I later put Pat down with the help of one of my long time friends, Dr. Frank (Buddy) Kallus, who trained as an anesthesiologist, but was working in research at the medical school.  Buddy was a medical school classmate.  I mention him as he and his wife were very helpful to me at an earlier period of my life.  I buried Pat in my former vegetable garden behind our house on Jan Mar. 


 Jane is a very strong believer in Jesus Christ.  We searched for a church after we married that we would both feel comfortable in.  She grew up in the Church of Christ where her dad been an elder and preacher.  I grew up as a Southern Baptist.  We decided on Central Christian Church, located not far from where we lived on Amherst.  We were there for several years and made many wonderful friends.  We soon learned that their theology was much too liberal for us, and we began a search for a new church home.

 I had been attending a Friday morning Bible study at the suggestion of Dr. Paul Thomas, who was a regular attendee.  Paul, better known to me as “Brownie” was one of my regular Thursday afternoon golfing partners.  I had been learning much from the teacher, a seminary professor Dr. Ed Blum.  I was seeking and received good instruction that I was not getting at Central Christian Church.

 Jane and I visited thirteen churches before finding Trinity Fellowship on Greenville Avenue.  I was greatly surprised to find Dr. Blum in the pulpit.  Ed had not ever mentioned he was the pastor of a church.  He wanted the Friday morning class to be non-denominational.  We also met Dr. Alan Hull and several other people who were my patients.  We felt like we found the place we were seeking.

 Trinity Fellowship has been a very important part of our lives for the last thirty-five years.  We have both grown in our faith and relationship with Jesus Christ.  Trinity is an independent congregation whose ministers have been graduates of Dallas Theological Seminary.  We have also been blessed by having several DTS professors as members and teachers.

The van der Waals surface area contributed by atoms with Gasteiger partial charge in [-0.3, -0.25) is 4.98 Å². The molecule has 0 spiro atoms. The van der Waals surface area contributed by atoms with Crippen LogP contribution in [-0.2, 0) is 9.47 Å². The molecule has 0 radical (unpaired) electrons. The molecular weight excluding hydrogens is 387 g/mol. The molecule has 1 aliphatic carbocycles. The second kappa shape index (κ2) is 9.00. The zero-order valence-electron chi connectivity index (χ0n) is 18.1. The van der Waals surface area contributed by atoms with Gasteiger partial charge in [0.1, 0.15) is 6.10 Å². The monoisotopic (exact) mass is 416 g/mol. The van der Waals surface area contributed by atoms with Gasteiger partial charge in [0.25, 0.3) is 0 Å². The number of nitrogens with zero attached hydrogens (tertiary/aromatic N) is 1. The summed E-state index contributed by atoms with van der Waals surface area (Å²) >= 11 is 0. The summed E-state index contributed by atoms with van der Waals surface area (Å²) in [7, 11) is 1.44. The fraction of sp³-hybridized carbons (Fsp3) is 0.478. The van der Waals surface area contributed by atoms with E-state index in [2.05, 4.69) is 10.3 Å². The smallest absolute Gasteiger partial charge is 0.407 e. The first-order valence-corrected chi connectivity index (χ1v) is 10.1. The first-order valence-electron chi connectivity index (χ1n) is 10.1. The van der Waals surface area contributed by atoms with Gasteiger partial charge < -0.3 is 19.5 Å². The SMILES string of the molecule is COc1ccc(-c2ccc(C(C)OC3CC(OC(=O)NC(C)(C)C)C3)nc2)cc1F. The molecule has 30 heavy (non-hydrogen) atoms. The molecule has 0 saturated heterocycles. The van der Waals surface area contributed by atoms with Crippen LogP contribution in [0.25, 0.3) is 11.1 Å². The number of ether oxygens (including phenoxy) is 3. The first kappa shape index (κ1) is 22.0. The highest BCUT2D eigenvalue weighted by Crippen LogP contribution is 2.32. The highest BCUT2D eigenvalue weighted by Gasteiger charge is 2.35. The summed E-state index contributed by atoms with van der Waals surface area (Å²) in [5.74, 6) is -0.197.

Organized medicine

 During these years, I was working hard and was very productive.  I was very active in the affairs of the Dallas County Medical Society and the Texas Medical Association.  I served on several committees of the society and was a delegate from Dallas to the TMA House of Delegates.  I served one term on the DCMS board of directors.

 My maternal great grandfather, Dr. A.R. Kilpatrick, was an early president of the newly formed Texas Medical Association in the late 1800’s.  My secret goal was to become president of the TMA.  Unfortunately, I never achieved that goal.

 I became very interested in the politics of what was going on in medicine.  I was convinced that we were not far away from socialized medicine, and that did not seem to be in the best interests of the doctors or their patients.  Around 1985-6 there was an effort sponsored by the Dallas County Medical Society to form a doctor owned and operated HMO.  I was elected chairman of that effort.  I spent a lot of time over an eighteen month period trying to recruit doctors in Dallas and Fort Worth to join our efforts.  I was convinced that doctors needed to become involved, as if not, we would soon be controlled by third parties with very little input.  The type of practice prevalent in Dallas was dominated by individual practitioners with a few small groups.  We had no large multi-specialty groups that dominate the patterns of practice in Houston.  Individual practices had little bargaining power in the medical marketplace.  Medicine was changing from an art to just another way to make a living.  It was to soon become another commodity.

 After eighteen months of trying, the effort to form Physician’s Health Plan of North Texas failed.  We needed to attract 600 doctors to make it effective.  We did not.

More life changes

 Jane and I attended a conference in the spring of 1986 that would forever change our lives.  It was called Physician’s in Transition and was sponsored by the American College of Physician’s Executives.  It was held at the Menninger Clinic in Topeka, Kansas.  It was designed to help doctors and their wives who were considering a career change.  My work the Physician’s Health Plan of North Texas was very interesting to me, and I thought I wanted to become a physician executive rather than a practicing physician.  We learned a lot about ourselves during this conference.  We learned that our “problems” were miniscule compared to the problems of some of our classmates.  I learned that the only person responsible for my personal happiness was me!

 One of the quotes of a teacher I remember was said by a psychiatrist who said he would put on his tombstone “straightened out at last.”  He also said the only people not under stress were under tombstones.

 We had more change going on.  We decided to sell our large home and move to smaller quarters.  I felt that if I were going to make a career change, we needed to reduce our cost of living.  We moved into a duplex on Northboro Street.  Soon after our move, my father died.  We also found that the duplex was way too small, and we built a new home on a small lot and moved to Vendome Place.